2. Look into the management team.
Sussing out the health of a company’s top management as an outside investor can be a tall order, but savvy investors learn to tell from interviews and public statements whether a company has competent people at the helm. This may be an intuitive evaluation, but it’s probably an accurate one, too. If your gut is telling you to be cautious, don’t let the numbers convince you otherwise. But if the people at the top have a proven track record, that’s another check on your investment list. For the individual investor, connecting with a financial professional can open up new investment insights, as brokers and fund managers often have the opportunity to meet with management teams to get a sense of the state of the C-suite.
3. Consider the goal of each individual investment.
Some investments are about anticipating predictable dividends based on a company’s financial performance to date, while others are about jumping on a far-horizon growth opportunity that could multiply your returns. Similarly, some investors may be looking to turn over stock fairly quickly, while others may be aiming to fill out their long-term portfolio. Correctly segmenting your investments is important. Consider the Russell 1000 Growth Index, which has tracked significantly higher than the Russell 1000 Value Index in recent quarters, or the S&P/TSX Indices, which can be useful when tracking hot sectors and monitoring your investment goals.
4. Be cautious of influencing factors.
You form stronger opinions of products you experience firsthand, and that initial impression holds a lot of sways. Research shows that gut feelings are actually complex calculations that can override an investor’s typical approach to risk and uncertainty. Investors must be cautious of the fact that the more we like a particular product—or the individuals behind it—the more willing we are to invest unwisely. If an investment is threatening to run away with you, sleep on it or reach out to an advisor for a gut check.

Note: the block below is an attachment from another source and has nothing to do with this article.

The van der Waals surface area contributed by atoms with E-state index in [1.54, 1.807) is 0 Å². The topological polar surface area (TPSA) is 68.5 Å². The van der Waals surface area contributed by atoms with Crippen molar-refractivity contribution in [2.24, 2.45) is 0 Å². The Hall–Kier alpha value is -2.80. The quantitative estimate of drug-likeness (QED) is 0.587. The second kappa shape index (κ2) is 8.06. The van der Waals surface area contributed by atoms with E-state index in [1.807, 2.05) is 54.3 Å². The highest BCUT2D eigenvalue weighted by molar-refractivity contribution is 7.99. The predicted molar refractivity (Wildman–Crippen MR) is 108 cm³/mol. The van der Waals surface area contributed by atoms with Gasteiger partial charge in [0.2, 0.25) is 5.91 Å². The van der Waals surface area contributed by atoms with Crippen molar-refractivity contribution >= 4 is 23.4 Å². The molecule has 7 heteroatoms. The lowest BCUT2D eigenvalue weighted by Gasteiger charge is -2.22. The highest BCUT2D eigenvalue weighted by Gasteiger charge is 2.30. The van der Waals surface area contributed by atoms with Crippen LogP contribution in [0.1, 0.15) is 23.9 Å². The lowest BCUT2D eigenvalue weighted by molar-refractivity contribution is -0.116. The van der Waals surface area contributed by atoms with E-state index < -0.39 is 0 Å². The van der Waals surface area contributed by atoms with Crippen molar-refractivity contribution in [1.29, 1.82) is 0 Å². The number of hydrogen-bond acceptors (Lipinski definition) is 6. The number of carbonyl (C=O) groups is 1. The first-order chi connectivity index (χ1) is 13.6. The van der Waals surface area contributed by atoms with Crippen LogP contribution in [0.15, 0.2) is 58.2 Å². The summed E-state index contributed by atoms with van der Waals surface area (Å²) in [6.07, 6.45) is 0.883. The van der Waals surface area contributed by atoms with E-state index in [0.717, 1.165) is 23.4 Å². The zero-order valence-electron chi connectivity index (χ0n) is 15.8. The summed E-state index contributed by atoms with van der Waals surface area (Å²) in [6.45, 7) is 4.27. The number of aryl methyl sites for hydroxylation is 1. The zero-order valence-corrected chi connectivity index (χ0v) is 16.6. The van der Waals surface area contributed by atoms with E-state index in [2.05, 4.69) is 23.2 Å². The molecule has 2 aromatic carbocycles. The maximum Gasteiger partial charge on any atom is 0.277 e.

5. Make sure the numbers add up.
Enthusiasm can quickly become irrational, which is why every investment must be subjected to financial due diligence. Things like the financial health of a company, its cash on the balance sheet, and its calculated market potential can’t be ignored—no matter how enticing the risk may be. Determine what comparable companies trade at and whether there’s a reasonable prospect of a return on this opportunity. Essentially, look before you leap.
There’s a difference between following your gut and making an impulsive decision. Knee-jerk reactions are an immediate response to the highs and lows of the market—they make sense in the short term but fail to account for the ongoing, unpredictable consequences.
The goal of every investor is to maximize returns. The gut reveals where to look; the head reveals how to act. Investors who follow one or the other will either be shocked by their losses or disappointed by their gains. The opportunity for investors is to balance each and trust both.
DISCLAIMER: This article expresses my own ideas and opinions. Any information I have shared are from sources that I believe to be reliable and accurate. I did not receive any financial compensation for writing this post, nor do I own any shares in any company I’ve mentioned. I encourage any reader to do their own diligent research first before making any investment decisions.